Central & South Asia
Bomber targets Afghan market
At least 14 people killed and dozens wounded in suicide bombing claimed by Taliban.
Last Modified: 21 May 2007 04:08 GMT
International Security Assistance Force troops arriving at the site of the attack in Gardez [AFP]
At least 14 people have been killed and dozens wounded after a suicide bomber blew himself up in a busy market in eastern Afghanistan.
The Taliban claimed credit for Sunday's bombing in Gardez which came a day after a suicide blast in the northern town of Kunduz killed 10 people, including three German soldiers.
Zabiullah Mujahid, a Taliban spokesman, said: "We claim responsibility for the attack. It was a suicide attack. Our Afghan mujahid carried it out."
But Hamid Karzai, the Afghan president, told Al Jazeera that the war on terror in his country was won long ago and the real problem was in Pakistan.

"The war against Taliban in Afghanistan was won in 2001," he said.


"We don't have same problem Pakistan is facing today. Look at the mosque in Islamabad. Look at incidents in Karachi, Peshawar, a week ago.


"The Taliban problem is indeed as much or more a problem in Pakistan as perhaps it is in Afghanistan."

Zemarai Bashary, an interior ministry spokesman, said about 40 people were either dead or wounded in the blast in a crowded market and bus stop in the centre of Gardez, capital of Paktia province and 100km south of the capital, Kabul.
Foreign forces
Rahmatullah Rahmat, the governor of Paktia, said the bomber struck as a convoy of foreign forces was passing through the street market.
A spokesman for the US-led coalition said some of its soldiers were wounded, but had no more details.


The International Security Assistance Force, which leads thousands of foreign troops in Afghanistan, had initially said its troops were involved, but later said that report was wrong.


As details emerged about the blast, the governor of Ghazni province said Afghan and Nato forces killed about 30 Taliban fighters and arrested 12 others in Qara Bagh district on Saturday night.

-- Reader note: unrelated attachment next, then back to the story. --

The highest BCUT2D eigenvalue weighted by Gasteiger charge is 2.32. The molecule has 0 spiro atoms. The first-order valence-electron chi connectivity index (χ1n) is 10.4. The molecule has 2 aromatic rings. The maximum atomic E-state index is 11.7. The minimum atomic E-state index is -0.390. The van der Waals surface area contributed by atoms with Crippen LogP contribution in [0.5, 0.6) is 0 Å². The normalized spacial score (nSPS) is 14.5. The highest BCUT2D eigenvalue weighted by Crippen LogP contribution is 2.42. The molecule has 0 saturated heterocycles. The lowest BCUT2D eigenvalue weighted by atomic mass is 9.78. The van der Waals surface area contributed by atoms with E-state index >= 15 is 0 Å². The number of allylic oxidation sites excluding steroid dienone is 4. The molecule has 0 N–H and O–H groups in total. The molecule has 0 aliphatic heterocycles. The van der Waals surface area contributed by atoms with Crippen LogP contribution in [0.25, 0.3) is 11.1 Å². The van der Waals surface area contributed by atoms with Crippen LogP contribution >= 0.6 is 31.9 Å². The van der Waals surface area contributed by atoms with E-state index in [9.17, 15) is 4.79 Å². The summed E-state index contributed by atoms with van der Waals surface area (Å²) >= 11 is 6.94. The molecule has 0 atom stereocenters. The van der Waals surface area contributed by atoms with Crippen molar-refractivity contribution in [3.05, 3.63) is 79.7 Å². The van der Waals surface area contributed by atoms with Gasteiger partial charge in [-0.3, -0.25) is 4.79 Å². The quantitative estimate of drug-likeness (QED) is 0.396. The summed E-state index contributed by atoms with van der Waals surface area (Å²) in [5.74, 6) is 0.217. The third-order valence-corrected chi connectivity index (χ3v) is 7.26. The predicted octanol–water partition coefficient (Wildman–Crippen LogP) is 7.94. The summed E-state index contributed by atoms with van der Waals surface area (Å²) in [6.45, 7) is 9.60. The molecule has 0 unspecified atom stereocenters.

Merajuddin Patan, the governor, told Reuters: "Unfortunately three police are missing and one is wounded."

The attack in Kunduz on Saturday was aimed at German soldiers who were shopping in a market. The Taliban claimed responsibility.


The Taliban says it will step up suicide attacks across the country to avenge the killing of Mullah Dadullah, its military commander, last week.

Al Jazeera and agencies
Topics in this article
Featured on Al Jazeera
'Justice for All' demonstrations swell across the US over the deaths of African Americans in police encounters.
Six former Guantanamo detainees are now free in Uruguay with some hailing the decision to grant them asylum.
Disproportionately high number of Aboriginal people in prison highlights inequality and marginalisation, critics say.
Nearly half of Canadians have suffered inappropriate advances on the job - and the political arena is no exception.
Women's rights activists are demanding change after Hanna Lalango, 16, was gang-raped on a bus and left for dead.
Buried in Sweden's northern forest, Sorsele has welcomed many unaccompanied kids who help stabilise a town exodus.
A look at the changing face of North Korea, three years after the death of 'Dear Leader'.
While some fear a Muslim backlash after café killings, solidarity instead appears to be the order of the day.
Victims spared by the deadly disease are reporting blindness and other unexpected post-Ebola health issues.